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Am Fam Physician. 2000;61(3):630

This feature is part of a year-long series of excerpts and special commentaries celebrating AFP's 50th year of publication. Excerpts from the two 1950 volumes of GP, AFP's predecessor, appear along with highlights of 50 years of family medicine.

This piece, from “What Others Are Saying,” was published in the August 1950 issue of GP.

The General Practitioner—Why and How

Why are fewer graduates of our medical schools becoming general practitioners? Why is there what appears to be a marked lack of interest in the most challenging field of medicine? Why is there such disinterest in the one medical career that offers the physician an opportunity such as comes to few men, to assume roles of high public esteem while rendering devoted service to man and medicine?

Some who have attempted to answer these questions contend that the medical student has been exposed to so many specialists during his undergraduate and intern days, that he has developed “specialitis.” As a remedy, it has been suggested that more general practitioners be added to the teaching staffs of our medical schools to “neutralize” the preponderance of specialty men. Several schools are testing the plan, but to date very few have well-integrated departments of general practice.

Others have hoped to find the answer by establishing selective general practice residencies in hospitals so that the doctor will become better trained and more capable of handling the myriad of diseases and conditions he is called upon to treat. Hospitals pioneering in this movement warrant the continued and grateful thanks of the profession. Their overtures to the family doctor will help considerably in stimulating medical students to become general practitioners.

While there are many social and economic reasons that medical graduates by-pass general practice, almost everyone neglects to mention one of the fundamental considerations of the young man entering practice—his relationship with a hospital as it affects his ability to practice good medicine and to keep his patients. The time has come for an airing.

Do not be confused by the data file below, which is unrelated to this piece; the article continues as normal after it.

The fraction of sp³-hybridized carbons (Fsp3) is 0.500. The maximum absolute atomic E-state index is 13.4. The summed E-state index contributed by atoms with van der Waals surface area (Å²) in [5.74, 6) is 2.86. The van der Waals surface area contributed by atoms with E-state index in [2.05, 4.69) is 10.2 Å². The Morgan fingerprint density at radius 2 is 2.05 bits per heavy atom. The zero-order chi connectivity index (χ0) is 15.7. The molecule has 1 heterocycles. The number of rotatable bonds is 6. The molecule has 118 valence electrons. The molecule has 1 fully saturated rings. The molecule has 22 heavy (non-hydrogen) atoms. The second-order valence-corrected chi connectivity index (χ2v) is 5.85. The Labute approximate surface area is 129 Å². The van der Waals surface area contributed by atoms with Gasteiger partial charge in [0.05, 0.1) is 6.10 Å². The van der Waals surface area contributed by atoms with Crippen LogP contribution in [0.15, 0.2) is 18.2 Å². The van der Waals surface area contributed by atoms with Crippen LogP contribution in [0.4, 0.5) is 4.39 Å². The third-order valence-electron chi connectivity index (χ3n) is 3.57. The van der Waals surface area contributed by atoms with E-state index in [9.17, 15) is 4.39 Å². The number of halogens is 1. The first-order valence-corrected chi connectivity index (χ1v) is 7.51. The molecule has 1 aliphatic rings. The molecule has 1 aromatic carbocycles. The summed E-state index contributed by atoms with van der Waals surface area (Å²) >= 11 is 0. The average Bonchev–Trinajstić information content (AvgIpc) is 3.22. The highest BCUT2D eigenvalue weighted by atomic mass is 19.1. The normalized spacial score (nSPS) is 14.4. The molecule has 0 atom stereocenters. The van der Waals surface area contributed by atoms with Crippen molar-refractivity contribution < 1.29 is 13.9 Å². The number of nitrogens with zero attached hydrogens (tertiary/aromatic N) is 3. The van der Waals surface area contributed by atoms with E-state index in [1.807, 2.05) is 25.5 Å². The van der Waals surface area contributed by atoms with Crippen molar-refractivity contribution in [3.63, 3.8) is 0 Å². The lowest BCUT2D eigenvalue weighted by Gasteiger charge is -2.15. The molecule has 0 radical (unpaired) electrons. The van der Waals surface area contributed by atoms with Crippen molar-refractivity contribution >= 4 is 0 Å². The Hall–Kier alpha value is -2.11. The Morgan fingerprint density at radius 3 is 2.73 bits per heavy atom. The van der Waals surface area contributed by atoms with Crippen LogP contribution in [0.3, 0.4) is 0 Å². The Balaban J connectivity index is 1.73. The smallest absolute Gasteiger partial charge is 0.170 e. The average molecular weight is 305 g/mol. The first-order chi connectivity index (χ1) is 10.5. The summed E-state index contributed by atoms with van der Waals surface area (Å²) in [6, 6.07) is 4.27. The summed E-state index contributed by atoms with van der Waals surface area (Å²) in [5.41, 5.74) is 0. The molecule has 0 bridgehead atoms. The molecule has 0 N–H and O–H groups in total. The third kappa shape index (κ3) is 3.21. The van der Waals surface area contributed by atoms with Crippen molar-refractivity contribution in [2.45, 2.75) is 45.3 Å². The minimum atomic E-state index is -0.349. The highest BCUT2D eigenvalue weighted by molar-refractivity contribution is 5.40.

When all hospitals welcome the general practitioner as a member of the staff with hospital privileges based on his competence to perform procedures indicated by his experience and training, only then will the intern accept the opportunities and advantages of serving the public as a family doctor. There should be no limitations placed on the work he can do within the scope of his qualifications and ability. The general practitioner should be allowed a representative voice in the affairs of the professional staff. His application for privileges in a specialty section should be judged on individual merit rather than on requirements duplicating those of specialty boards.

Sir William Osler went to the heart of the problem when he wrote, “A well-trained, sensible family doctor is one of the most valuable assets in a community.” Let us be truthful. An intelligent readjustment of the general practitioner's place in the hospital will do much to remove the current apathy toward general practice among young medical men. It may mean more family doctors for Wisconsin communities.—Donald C. Ausman, M.D., Wisconsin Medical Journal, April 1950.

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